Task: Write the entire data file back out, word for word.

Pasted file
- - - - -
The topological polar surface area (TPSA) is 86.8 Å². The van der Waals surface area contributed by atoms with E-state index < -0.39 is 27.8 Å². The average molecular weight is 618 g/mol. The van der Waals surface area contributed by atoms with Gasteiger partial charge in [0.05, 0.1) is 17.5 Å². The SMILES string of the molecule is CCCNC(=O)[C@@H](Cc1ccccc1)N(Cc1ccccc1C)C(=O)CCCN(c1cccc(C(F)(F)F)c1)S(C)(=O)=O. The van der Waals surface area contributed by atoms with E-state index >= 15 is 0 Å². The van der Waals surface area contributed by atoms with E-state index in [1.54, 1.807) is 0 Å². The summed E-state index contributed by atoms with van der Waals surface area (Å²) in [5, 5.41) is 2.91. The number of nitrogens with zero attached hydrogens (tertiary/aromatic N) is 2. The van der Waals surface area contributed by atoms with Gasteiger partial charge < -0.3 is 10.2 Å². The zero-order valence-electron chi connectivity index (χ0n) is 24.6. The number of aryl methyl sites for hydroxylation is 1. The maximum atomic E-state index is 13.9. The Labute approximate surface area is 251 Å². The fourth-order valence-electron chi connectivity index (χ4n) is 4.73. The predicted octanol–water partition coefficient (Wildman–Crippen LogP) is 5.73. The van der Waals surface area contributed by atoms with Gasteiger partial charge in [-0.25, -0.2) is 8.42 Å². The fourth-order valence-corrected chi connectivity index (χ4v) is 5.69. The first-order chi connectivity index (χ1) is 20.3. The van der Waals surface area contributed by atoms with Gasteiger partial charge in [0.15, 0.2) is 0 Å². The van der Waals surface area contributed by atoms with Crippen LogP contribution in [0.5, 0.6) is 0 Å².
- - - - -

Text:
The topological polar surface area (TPSA) is 86.8 Å². The van der Waals surface area contributed by atoms with E-state index < -0.39 is 27.8 Å². The average molecular weight is 618 g/mol. The van der Waals surface area contributed by atoms with Gasteiger partial charge in [0.05, 0.1) is 17.5 Å². The SMILES string of the molecule is CCCNC(=O)[C@@H](Cc1ccccc1)N(Cc1ccccc1C)C(=O)CCCN(c1cccc(C(F)(F)F)c1)S(C)(=O)=O. The van der Waals surface area contributed by atoms with E-state index >= 15 is 0 Å². The van der Waals surface area contributed by atoms with E-state index in [1.54, 1.807) is 0 Å². The summed E-state index contributed by atoms with van der Waals surface area (Å²) in [5, 5.41) is 2.91. The number of nitrogens with zero attached hydrogens (tertiary/aromatic N) is 2. The van der Waals surface area contributed by atoms with Gasteiger partial charge < -0.3 is 10.2 Å². The zero-order valence-electron chi connectivity index (χ0n) is 24.6. The number of aryl methyl sites for hydroxylation is 1. The maximum atomic E-state index is 13.9. The Labute approximate surface area is 251 Å². The fourth-order valence-electron chi connectivity index (χ4n) is 4.73. The predicted octanol–water partition coefficient (Wildman–Crippen LogP) is 5.73. The van der Waals surface area contributed by atoms with Gasteiger partial charge in [-0.25, -0.2) is 8.42 Å². The fourth-order valence-corrected chi connectivity index (χ4v) is 5.69. The first-order chi connectivity index (χ1) is 20.3. The van der Waals surface area contributed by atoms with Gasteiger partial charge in [0.15, 0.2) is 0 Å². The van der Waals surface area contributed by atoms with Crippen LogP contribution in [0.5, 0.6) is 0 Å².